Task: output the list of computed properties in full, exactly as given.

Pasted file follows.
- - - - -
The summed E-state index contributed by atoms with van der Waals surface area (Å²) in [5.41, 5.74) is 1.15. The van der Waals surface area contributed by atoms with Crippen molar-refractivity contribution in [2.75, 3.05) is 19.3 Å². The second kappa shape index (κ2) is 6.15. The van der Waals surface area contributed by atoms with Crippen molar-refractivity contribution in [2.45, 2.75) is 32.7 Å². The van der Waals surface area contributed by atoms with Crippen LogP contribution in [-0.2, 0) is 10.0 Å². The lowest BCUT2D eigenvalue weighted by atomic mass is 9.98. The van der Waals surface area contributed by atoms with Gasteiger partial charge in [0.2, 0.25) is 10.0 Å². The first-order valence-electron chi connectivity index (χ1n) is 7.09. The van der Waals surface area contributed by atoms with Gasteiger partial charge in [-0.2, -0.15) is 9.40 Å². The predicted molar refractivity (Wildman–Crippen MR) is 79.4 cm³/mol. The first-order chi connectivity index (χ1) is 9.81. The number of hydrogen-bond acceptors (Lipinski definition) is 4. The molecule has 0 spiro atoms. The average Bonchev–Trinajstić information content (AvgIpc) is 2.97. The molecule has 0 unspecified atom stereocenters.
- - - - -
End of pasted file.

The summed E-state index contributed by atoms with van der Waals surface area (Å²) in [5.41, 5.74) is 1.15. The van der Waals surface area contributed by atoms with Crippen molar-refractivity contribution in [2.75, 3.05) is 19.3 Å². The second kappa shape index (κ2) is 6.15. The van der Waals surface area contributed by atoms with Crippen molar-refractivity contribution in [2.45, 2.75) is 32.7 Å². The van der Waals surface area contributed by atoms with Crippen LogP contribution in [-0.2, 0) is 10.0 Å². The lowest BCUT2D eigenvalue weighted by atomic mass is 9.98. The van der Waals surface area contributed by atoms with Gasteiger partial charge in [0.2, 0.25) is 10.0 Å². The first-order valence-electron chi connectivity index (χ1n) is 7.09. The van der Waals surface area contributed by atoms with Gasteiger partial charge in [-0.2, -0.15) is 9.40 Å². The predicted molar refractivity (Wildman–Crippen MR) is 79.4 cm³/mol. The first-order chi connectivity index (χ1) is 9.81. The number of hydrogen-bond acceptors (Lipinski definition) is 4. The molecule has 0 spiro atoms. The average Bonchev–Trinajstić information content (AvgIpc) is 2.97. The molecule has 0 unspecified atom stereocenters.